Abstract

It is argued that most alpine ultramafic bodies originated as cumulates in basic magma chambers high in the crust. From some of these chambers, magmas were intruded upward or extruded, leaving sill-like ultramafites behind. These were subsequently folded or dismembered by faulting, and, because of their high density, subsided during tectonism, to form cold, fault-enclosed intrusions. In other places, tectonism interrupted crystallization of the magmas, magma chambers were deformed, loose cumulates and hot coherent cumulate rocks slumped and slid, and hot masses, as crystal mushes and hot lenses, worked down fault zones. These hot masses were subject to high temperature recrystallization and metasomatism, as water from adjacent rocks permeated them, forming veins of pyroxenite and dunite, and intercumulus plagioclase was destroyed. Contact aureoles were formed, but some were abandoned as the cooling ultramafites descended.

The Bay of Islands complex and the Great Dyke are considered to be examples of bodies whose origins as stratiform differentiates is clear but which show some of the features of alpine ultramafic masses. It is argued that Franciscan peridotites are differentiates that have been folded or have descended along faults during tectonism. It is hypothesized that ultramafites of British Columbia are complementary to late Paleozoic or Triassic volcanic rocks.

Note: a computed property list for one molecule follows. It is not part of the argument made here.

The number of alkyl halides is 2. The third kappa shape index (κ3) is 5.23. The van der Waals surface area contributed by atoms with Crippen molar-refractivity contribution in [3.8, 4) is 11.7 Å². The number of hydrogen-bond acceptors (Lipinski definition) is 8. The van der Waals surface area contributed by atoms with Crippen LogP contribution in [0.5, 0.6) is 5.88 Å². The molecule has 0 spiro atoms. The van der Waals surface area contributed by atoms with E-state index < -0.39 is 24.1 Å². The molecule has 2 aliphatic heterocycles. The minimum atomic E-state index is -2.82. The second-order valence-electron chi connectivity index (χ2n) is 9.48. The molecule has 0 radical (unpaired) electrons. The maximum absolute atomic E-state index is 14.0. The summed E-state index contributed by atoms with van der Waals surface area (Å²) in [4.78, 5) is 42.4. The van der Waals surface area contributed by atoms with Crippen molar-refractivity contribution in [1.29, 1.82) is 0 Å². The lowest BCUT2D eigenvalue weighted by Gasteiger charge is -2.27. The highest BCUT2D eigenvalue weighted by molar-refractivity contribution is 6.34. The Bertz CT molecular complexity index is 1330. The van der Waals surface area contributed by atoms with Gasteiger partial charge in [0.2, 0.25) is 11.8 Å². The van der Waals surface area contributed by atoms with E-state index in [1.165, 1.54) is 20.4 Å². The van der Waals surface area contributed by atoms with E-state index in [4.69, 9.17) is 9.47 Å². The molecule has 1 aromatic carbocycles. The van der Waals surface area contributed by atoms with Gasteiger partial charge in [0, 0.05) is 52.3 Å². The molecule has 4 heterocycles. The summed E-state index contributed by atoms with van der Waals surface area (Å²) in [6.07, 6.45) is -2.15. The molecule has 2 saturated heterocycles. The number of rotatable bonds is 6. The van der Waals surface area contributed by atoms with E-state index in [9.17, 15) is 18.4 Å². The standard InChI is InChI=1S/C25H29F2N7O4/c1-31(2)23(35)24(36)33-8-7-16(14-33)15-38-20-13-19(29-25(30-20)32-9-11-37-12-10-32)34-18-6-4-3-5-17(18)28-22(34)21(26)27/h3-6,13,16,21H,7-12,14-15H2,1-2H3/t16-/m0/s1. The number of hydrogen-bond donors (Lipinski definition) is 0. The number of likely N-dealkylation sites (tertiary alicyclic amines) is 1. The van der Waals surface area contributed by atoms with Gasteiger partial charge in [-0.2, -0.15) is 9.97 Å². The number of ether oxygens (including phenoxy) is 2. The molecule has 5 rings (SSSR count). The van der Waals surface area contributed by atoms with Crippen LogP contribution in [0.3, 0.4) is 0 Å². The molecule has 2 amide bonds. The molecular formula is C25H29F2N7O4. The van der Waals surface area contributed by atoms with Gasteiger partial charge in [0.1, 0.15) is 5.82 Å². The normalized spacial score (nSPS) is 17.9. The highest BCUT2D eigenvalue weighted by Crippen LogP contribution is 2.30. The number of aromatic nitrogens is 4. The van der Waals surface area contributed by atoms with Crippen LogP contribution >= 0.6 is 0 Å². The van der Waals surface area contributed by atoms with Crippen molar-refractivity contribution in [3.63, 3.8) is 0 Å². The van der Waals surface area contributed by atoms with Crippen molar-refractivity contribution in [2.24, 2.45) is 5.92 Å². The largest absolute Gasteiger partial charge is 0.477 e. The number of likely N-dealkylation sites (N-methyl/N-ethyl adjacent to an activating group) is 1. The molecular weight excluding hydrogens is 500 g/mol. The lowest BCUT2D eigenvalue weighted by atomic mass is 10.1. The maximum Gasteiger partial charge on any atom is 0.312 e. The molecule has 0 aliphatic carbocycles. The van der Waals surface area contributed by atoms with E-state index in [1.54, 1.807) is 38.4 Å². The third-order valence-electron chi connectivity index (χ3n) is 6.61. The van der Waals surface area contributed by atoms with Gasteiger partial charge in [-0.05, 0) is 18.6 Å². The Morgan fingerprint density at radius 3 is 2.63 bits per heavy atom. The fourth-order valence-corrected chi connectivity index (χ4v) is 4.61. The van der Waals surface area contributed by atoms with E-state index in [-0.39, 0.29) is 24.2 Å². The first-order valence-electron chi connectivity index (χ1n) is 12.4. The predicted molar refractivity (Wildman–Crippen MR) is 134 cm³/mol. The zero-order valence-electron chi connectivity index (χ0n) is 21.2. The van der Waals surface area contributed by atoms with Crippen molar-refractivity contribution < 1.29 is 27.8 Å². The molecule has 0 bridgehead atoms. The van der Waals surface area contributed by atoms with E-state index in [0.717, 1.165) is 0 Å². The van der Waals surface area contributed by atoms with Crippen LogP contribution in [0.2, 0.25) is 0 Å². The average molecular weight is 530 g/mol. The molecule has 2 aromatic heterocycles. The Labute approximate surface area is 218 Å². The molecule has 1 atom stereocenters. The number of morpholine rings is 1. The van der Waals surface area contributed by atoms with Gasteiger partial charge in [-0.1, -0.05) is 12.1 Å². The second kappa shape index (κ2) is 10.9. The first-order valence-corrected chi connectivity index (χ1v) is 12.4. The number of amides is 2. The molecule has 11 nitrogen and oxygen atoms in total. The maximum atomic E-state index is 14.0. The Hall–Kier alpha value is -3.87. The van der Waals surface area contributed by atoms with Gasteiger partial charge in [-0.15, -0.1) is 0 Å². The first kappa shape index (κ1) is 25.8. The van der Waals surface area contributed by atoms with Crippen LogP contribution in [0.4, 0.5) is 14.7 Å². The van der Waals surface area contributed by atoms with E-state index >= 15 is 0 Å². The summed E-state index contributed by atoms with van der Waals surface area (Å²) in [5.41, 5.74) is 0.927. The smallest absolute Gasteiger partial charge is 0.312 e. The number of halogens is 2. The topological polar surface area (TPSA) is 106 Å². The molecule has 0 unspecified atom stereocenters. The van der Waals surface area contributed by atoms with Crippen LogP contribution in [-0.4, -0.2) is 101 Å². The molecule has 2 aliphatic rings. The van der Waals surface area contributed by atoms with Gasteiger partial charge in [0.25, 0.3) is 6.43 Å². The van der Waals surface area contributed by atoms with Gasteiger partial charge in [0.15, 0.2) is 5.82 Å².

Zoned ultramafic complexes of Alaska, British Columbia, and the Urals, currently believed by many to have formed by crystallization of ultramafic magmas, are re-examined. It is concluded that the central peridotites of these consist of cumulates from basic magmas and have been dropped as crude cylinders along ring fractures or are downward intrusions of ultramafic crystal mushes. Their zoning is due to subsequent metasomatism by hydrous fluids that were guided by marginal fractures. Pipes of the Bushveld Complex may have formed entirely by replacement along and adjacent to “gas chimneys.”

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